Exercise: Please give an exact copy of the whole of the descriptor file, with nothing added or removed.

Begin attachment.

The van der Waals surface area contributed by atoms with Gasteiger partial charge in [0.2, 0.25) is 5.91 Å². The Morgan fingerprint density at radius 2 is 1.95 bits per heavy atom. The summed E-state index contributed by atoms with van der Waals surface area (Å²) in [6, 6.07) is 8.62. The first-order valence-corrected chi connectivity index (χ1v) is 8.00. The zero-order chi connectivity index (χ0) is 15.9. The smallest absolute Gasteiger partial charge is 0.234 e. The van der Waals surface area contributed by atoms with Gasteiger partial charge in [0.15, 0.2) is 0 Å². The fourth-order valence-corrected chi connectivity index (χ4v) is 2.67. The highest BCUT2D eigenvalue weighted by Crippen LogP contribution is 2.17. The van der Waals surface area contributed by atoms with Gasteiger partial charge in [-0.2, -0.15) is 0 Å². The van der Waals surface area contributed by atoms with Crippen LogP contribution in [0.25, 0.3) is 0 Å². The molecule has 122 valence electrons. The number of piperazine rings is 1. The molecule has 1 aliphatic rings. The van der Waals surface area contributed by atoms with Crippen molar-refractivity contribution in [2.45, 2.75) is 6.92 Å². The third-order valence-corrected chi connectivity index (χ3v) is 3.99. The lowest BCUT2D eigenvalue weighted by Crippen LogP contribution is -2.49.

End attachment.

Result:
The van der Waals surface area contributed by atoms with Gasteiger partial charge in [0.2, 0.25) is 5.91 Å². The Morgan fingerprint density at radius 2 is 1.95 bits per heavy atom. The summed E-state index contributed by atoms with van der Waals surface area (Å²) in [6, 6.07) is 8.62. The first-order valence-corrected chi connectivity index (χ1v) is 8.00. The zero-order chi connectivity index (χ0) is 15.9. The smallest absolute Gasteiger partial charge is 0.234 e. The van der Waals surface area contributed by atoms with Gasteiger partial charge in [0.15, 0.2) is 0 Å². The fourth-order valence-corrected chi connectivity index (χ4v) is 2.67. The highest BCUT2D eigenvalue weighted by Crippen LogP contribution is 2.17. The van der Waals surface area contributed by atoms with Gasteiger partial charge in [-0.2, -0.15) is 0 Å². The van der Waals surface area contributed by atoms with Crippen LogP contribution in [0.25, 0.3) is 0 Å². The molecule has 122 valence electrons. The number of piperazine rings is 1. The molecule has 1 aliphatic rings. The van der Waals surface area contributed by atoms with Crippen molar-refractivity contribution in [2.45, 2.75) is 6.92 Å². The third-order valence-corrected chi connectivity index (χ3v) is 3.99. The lowest BCUT2D eigenvalue weighted by Crippen LogP contribution is -2.49.